The Missing Link

Photo: Aad Hoogendoorn
    • from June 1 to July 8, 2018
    • HAKA-gebouw
    • Vierhavensstraat 40, Rotterdam

‘The Missing Link’ was an exhibition in search of that one essential, still missing link that would enable us to make the necessary transition in such an appealing and convincing way that the change would be initiated with sufficient speed. The exhibition presented the first results of the IABR–Ateliers East Flanders Core Region and Rotterdam, as well as of the Delta Atelier.

This main exhibition of the IABR in 2018 was set up as a work in progress, a demonstration of the IABR’s research practice and of the principles and research questions the designers would be working on in the coming years. The results of their research were presented at the 9th edition in 2020.

    • Credits

‘The Missing Link’ explored its theme in the various rooms of the HAKA Building. Central questions were: How can designers respond effectively to human-induced climate change? What is stopping us from doing so, what is the missing link? How do we make the connection between plan and project, and between project and plan?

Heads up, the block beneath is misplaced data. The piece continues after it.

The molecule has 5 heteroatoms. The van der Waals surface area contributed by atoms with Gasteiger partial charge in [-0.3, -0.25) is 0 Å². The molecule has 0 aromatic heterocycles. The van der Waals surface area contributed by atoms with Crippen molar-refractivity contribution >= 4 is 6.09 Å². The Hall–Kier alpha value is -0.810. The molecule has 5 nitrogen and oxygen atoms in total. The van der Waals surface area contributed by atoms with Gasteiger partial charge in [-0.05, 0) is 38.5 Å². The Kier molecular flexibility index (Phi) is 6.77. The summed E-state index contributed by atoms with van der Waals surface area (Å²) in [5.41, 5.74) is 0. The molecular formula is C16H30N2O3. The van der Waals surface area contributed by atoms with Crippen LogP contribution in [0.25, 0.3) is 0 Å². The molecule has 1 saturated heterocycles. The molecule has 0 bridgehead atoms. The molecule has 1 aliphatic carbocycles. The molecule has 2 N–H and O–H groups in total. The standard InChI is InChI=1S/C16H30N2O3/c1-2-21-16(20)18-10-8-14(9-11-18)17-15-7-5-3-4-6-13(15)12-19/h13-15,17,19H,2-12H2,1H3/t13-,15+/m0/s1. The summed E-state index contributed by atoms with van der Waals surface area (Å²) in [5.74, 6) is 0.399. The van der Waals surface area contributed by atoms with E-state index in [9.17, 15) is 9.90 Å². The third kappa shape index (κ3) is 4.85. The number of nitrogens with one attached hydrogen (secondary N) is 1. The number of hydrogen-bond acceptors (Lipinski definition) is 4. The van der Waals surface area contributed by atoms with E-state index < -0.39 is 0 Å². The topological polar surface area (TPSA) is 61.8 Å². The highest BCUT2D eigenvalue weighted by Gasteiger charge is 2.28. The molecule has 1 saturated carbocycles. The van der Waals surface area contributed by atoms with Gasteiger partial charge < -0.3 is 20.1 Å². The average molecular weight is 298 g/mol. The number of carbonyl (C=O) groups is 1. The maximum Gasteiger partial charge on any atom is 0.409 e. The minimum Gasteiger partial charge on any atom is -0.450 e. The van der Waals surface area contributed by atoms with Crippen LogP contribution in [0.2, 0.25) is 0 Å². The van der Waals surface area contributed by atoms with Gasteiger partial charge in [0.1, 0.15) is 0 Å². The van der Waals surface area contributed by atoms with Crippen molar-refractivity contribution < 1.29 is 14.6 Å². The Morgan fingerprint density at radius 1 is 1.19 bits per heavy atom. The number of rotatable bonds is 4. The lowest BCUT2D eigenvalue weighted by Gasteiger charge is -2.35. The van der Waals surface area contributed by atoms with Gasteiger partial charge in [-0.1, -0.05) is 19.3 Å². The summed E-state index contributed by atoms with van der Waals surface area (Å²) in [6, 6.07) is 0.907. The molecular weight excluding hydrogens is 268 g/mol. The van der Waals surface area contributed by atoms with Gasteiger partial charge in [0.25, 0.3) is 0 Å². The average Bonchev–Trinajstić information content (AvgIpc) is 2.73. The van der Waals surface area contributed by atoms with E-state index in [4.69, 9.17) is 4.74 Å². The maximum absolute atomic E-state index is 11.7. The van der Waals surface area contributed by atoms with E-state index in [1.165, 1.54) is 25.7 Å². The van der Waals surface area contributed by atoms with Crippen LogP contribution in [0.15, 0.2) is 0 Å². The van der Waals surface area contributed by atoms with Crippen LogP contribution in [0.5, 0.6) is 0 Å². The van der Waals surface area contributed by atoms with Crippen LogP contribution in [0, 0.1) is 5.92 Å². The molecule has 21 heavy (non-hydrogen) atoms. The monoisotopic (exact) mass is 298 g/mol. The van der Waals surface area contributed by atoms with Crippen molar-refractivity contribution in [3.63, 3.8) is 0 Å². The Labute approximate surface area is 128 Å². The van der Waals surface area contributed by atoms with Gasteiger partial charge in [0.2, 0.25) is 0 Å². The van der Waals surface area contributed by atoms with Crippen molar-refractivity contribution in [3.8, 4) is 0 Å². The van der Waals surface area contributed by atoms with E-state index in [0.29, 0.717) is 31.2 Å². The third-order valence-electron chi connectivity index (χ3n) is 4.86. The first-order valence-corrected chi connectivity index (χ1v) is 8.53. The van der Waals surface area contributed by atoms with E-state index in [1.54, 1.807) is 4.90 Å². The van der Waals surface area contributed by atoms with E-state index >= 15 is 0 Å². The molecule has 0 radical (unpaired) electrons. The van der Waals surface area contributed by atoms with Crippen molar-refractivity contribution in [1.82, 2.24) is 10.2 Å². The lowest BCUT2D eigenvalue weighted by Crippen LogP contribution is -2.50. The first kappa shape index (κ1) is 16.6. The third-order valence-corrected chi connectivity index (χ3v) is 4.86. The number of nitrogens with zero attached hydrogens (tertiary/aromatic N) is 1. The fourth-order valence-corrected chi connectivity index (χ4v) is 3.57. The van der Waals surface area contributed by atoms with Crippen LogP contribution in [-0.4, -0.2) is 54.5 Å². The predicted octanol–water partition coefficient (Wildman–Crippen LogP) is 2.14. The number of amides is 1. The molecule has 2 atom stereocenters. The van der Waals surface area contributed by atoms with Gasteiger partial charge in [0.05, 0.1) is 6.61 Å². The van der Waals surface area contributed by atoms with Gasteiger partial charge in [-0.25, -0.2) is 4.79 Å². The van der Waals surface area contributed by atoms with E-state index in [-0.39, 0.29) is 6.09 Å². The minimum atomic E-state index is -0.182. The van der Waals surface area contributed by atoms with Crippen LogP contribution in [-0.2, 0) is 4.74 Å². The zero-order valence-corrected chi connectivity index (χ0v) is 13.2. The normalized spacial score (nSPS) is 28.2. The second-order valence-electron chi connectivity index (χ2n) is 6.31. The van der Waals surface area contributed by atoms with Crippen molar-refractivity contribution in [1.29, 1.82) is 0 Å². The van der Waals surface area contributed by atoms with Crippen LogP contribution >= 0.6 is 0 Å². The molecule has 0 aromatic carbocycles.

Wunderkammer, The Missing Link. Photo: Aad Hoogendoorn


A scenography designed by Wouter Klein Velderman and Caroline Ruijgrok made it clear that we, as humanity, cannot go back in time and that the use of all modern means is necessary if we are to move in a truly sustainable direction with a rapidly growing world population. The Wunderkammer offered a kaleidoscopic overview of the impressive array of things that are already being done, in countless fields and with the commitment of many and extremely passionate people.


The third room captured the turn the curators had in mind. Human-induced climate change and its outsized claim on space are issues that affect the fate of humanity, issues that the Germans like to refer to as Schicksalsfrage. Of course, only humanity itself can intervene, but if it wants to accept its fate, accept responsibility, and make a turn, it will have to adopt a fundamentally different attitude.

The Missing Link: Turn. Photo: Aad Hoogendoorn

Our Future in the Delta, the Delta of the Future

In order to meaningfully explore the big, far-reaching questions in the context of the IABR, the curators decided to limit the working area for the 2018 edition to the Rhine-Meuse-Scheldt Delta, the Delta of the Low Countries. This is an area where cultural landscapes bear the deep marks of centuries of intense interaction between humanity and nature. Here we can continue to work in a tradition of change and direction.

Atelier Rotterdam. Photo: Aad Hoogendoorn

In the final rooms, the exhibition presented the IABR–Ateliers in which work would be taking place over the next few years and whose results would be presented in the next edition of the Biennale: Atelier East Flanders Core Region, Atelier Rotterdam, and the Delta Atelier. They spent the next three years developing new practices along the lines of research proposed by the IABR and its curators: Renewable Energy Landscape, (Re)Productive City, Caring Living Environments, Healthy Agriculture, A New Mobility System, and Space for Biodiversity and Water.